I don’t often shop at Walmart. It’s laid out in the most haphazard fashion and its products are not always reliable. Sometimes they work out OK; sometimes not so much. (And Sandra won’t eat their groceries.)
But I think the current crusade against the retail giant is unfair.
Sure, Walmart employees are paid little and nothing. Sure, they’re often treated like indentured servants. And, yes, Walmart workers definitely need a union.
But it’s not necessarily up to Walmart to mend its ways. As long as the company’s economic model works, and as long as they’re not using physical force, or other illegal means, to intimidate their workers, I think it’s unreasonable to demand that Walmart become like Starbucks (as Timothy Egan seems to suggest in the New York Times). Or like Costco (as some other Walmart critics advocate).
Starbucks and Costco’s benevolent models work for them; Walmart’s mean-spirited model works for Walmart.
And if Walmart workers must rely on food stamps and other kinds of welfare to survive, that’s a shame. But I don’t blame Walmart. I blame the federal government.
If the government created an economy in which low-skilled workers could find other jobs, better paying jobs, they wouldn’t flock to Walmart.
I see the primary role of government not as some kind of police agency, telling private companies what they can and cannot do. For one thing, private companies find ways to get around federal regulations. For another, too much government regulation breeds the kind of rebellion you are seeing in the Tea Party and other hostile groups.
I would prefer the government to be an enabler, providing incentives to private companies to do the right thing, and competition to private companies if they don’t.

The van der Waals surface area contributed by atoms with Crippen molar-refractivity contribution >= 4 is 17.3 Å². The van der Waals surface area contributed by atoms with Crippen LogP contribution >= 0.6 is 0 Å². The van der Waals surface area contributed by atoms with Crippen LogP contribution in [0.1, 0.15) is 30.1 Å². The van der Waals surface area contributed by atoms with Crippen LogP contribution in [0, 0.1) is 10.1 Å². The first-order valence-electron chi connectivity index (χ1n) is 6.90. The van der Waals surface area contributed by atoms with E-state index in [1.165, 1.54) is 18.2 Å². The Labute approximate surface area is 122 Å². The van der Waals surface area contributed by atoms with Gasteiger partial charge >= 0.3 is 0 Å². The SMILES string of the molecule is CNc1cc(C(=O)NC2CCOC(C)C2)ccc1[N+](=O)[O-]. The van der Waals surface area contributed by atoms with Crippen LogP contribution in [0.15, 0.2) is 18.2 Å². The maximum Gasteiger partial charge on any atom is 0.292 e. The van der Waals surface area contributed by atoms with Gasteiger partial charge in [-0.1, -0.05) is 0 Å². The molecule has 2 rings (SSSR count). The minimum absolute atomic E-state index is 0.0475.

Instead of regulating the vast health care industry, for example, it would have been more effective to expand Medicare and provide an alternative insurance source to compete against the private insurers. But a single-payer health insurance system was out of the question politically. Too many Democrats sided with Republicans against it.
And, while I can see the merits of a minimum wage hike, the government might get even better results by providing alternative sources of employment to compete against employers like Walmart.
Why can’t Walmart workers find better jobs?
The fault is yours and mine. We let skinflints get control of Congress, and they refuse to pass a jobs bill. They are letting the nation’s infrastructure rot, while millions are jobless.
You voted Democrat? That’s not enough. We should have done more. We didn’t get enough of our friends to vote with us. We didn’t persuade those “conservative” acquaintances to change their tune. We didn’t give President Obama a Congress he could work with.
In a democracy like ours, individuals – you and me – have to work harder to ensure we get the government we want. If we don’t, we get the government we deserve.
Click for Timothy Egan’s column.